What is non-diabetic hypoglycemia? Hypoglycemia is the condition when your blood glucose (sugar) levels are too low. It happens to people with diabetes when they have a mismatch of medicine, food, and/or exercise. Non-diabetic hypoglycemia, a rare condition, is low blood glucose in people who do not have diabetes. There are two kinds of non-diabetic hypoglycemia: Reactive hypoglycemia, which happens within a few hours of eating a meal Fasting hypoglycemia, which may be related to a disease Glucose is the main source of energy for your body and brain. It comes from what we eat and drink. Insulin, a hormone, helps keep blood glucose at normal levels so your body can work properly. Insulin’s job is to help glucose enter your cells where it’s used for energy. If your glucose level is too low, you might not feel well. What causes non-diabetic hypoglycemia? The two kinds of non-diabetic hypoglycemia have different causes. Researchers are still studying the causes of reactive hypoglycemia. They know, however, that it comes from having too much insulin in the blood, leading to low blood glucose levels. Types of nondiabetic hypoglycemia Reactive hypoglycemia Having pre-diabetes or being at risk for diabetes, which can lead to trouble making the right amount of insulin Stomach surgery, which can make food pass too quickly into your small intestine Rare enzyme deficiencies that make it hard for your body to break down food Fasting hypoglycemia Medicines, such as salicylates (such as aspirin), sulfa drugs (an antibiotic), pentamidine (to treat a serious kind of pneumonia), quinine (to treat malaria) Alcohol, especially with binge drinking Serious illnesses, such as those affecting the liver, heart, or kidneys Low levels of certain hormones, such as cortisol, growth hormone, glu Continue reading >>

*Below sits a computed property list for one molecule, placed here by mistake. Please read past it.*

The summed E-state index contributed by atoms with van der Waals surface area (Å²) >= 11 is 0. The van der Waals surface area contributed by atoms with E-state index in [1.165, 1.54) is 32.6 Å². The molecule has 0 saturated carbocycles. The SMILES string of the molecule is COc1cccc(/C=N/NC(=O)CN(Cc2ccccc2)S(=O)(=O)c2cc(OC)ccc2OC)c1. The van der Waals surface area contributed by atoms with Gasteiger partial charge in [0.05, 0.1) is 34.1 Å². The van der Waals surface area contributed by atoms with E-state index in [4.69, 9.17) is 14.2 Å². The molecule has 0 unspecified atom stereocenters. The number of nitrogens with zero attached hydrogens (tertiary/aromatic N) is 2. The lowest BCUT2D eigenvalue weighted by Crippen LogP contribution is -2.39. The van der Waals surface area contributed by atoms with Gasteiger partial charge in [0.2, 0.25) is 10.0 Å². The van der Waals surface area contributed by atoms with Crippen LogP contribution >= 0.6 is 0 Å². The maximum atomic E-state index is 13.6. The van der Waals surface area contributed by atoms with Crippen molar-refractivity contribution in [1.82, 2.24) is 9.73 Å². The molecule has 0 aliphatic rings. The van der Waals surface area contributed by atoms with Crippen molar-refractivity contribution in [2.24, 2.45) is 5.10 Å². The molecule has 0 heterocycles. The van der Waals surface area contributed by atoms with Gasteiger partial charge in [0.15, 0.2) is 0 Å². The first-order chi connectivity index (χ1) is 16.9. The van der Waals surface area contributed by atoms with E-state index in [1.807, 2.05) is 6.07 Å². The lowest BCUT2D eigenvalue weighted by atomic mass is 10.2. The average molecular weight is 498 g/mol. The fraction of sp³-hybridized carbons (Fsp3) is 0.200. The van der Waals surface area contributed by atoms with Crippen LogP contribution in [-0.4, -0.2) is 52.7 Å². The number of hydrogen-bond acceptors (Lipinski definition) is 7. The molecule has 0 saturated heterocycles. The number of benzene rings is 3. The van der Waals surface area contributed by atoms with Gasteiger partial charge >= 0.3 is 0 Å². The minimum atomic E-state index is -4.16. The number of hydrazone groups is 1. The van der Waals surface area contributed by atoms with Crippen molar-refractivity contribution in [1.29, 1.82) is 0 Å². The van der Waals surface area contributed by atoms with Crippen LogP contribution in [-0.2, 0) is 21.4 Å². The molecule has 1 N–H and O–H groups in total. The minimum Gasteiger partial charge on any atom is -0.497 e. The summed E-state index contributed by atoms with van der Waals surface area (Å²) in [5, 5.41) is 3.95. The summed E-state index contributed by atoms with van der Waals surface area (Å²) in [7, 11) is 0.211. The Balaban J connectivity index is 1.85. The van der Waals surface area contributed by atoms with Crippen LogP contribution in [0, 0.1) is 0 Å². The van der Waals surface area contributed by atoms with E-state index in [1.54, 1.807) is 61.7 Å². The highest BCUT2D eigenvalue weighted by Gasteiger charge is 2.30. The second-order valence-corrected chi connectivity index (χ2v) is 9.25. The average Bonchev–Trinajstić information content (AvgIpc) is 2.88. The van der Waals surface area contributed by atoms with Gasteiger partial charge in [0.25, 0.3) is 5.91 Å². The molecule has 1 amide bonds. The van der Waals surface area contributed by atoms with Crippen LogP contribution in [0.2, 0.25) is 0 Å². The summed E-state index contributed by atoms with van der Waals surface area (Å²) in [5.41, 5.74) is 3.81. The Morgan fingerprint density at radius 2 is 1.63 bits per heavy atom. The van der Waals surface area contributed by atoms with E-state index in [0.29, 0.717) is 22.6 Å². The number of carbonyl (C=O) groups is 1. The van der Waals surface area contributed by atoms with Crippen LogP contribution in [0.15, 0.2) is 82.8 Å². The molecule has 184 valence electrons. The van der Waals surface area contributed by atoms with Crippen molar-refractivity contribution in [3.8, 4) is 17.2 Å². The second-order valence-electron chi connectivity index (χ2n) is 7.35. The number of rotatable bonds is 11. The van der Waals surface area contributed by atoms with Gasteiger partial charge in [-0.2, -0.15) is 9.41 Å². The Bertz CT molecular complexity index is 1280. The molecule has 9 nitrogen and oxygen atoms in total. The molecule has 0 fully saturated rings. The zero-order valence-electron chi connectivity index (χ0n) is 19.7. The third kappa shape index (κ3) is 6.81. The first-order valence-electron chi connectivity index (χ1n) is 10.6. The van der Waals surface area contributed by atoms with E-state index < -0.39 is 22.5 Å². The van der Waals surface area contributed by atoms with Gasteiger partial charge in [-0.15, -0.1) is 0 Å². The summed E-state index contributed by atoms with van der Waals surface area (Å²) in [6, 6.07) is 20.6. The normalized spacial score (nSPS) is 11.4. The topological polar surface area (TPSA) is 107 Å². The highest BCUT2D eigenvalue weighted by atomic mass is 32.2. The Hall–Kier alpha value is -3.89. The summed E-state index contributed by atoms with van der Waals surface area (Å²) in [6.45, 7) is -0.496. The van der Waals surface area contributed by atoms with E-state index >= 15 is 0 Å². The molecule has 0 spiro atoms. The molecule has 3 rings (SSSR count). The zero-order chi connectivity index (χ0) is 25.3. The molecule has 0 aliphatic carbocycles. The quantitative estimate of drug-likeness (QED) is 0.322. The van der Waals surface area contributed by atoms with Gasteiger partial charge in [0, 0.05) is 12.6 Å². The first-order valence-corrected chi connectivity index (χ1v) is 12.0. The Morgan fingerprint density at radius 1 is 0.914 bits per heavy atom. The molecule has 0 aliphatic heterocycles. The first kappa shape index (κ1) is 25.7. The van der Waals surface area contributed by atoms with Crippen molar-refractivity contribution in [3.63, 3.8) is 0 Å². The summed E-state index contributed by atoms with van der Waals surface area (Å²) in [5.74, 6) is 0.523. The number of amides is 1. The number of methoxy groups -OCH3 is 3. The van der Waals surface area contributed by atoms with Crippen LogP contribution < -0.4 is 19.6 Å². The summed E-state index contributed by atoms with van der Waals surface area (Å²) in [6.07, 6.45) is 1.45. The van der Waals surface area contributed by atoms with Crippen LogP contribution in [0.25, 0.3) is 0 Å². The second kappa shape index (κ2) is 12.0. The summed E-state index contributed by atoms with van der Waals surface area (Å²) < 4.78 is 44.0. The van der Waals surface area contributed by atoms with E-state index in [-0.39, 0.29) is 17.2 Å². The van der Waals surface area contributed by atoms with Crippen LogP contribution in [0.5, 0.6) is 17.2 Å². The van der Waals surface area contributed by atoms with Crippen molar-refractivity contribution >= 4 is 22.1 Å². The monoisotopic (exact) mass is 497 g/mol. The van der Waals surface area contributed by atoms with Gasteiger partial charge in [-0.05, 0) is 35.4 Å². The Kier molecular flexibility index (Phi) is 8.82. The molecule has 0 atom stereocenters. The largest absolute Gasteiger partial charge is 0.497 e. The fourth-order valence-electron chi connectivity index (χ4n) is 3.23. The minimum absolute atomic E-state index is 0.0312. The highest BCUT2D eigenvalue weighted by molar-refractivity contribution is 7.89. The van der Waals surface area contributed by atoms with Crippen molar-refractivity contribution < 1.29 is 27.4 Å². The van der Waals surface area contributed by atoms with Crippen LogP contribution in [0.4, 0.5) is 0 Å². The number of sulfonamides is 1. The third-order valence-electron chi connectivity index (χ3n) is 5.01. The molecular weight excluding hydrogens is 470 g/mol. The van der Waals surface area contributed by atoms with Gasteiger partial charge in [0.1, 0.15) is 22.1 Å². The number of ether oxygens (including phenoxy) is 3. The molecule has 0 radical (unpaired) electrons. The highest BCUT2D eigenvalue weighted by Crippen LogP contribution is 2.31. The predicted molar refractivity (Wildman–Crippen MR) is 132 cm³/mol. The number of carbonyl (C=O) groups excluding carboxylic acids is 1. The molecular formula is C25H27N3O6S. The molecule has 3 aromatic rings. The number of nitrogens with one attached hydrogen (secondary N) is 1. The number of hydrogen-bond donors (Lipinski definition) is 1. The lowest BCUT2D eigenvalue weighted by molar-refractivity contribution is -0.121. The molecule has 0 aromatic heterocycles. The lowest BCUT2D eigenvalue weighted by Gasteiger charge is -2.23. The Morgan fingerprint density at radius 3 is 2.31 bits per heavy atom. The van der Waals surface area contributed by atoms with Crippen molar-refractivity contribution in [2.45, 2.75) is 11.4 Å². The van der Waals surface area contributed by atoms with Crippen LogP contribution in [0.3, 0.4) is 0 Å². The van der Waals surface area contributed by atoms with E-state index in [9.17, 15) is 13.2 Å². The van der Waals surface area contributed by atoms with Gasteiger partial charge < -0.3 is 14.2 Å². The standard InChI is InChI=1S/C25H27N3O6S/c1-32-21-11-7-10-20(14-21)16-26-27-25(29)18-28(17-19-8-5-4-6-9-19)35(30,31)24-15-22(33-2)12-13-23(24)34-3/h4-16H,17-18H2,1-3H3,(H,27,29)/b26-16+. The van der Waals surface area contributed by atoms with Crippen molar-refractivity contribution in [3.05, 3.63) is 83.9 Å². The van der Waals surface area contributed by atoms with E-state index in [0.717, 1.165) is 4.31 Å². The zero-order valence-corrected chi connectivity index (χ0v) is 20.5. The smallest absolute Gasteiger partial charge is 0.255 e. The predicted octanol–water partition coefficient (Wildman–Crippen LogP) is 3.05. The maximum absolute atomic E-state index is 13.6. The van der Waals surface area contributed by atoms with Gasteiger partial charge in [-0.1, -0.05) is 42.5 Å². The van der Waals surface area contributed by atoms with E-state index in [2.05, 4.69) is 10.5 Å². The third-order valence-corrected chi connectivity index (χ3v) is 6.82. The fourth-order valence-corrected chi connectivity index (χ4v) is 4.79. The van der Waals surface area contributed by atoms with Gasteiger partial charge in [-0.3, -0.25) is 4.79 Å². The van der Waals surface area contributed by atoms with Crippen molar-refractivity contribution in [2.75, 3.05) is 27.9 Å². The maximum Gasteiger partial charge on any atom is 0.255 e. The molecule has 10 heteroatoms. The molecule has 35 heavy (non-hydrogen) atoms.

Effects And Symptoms Of Low Blood Sugar Levels

Effects And Symptoms Of Low Blood Sugar Levels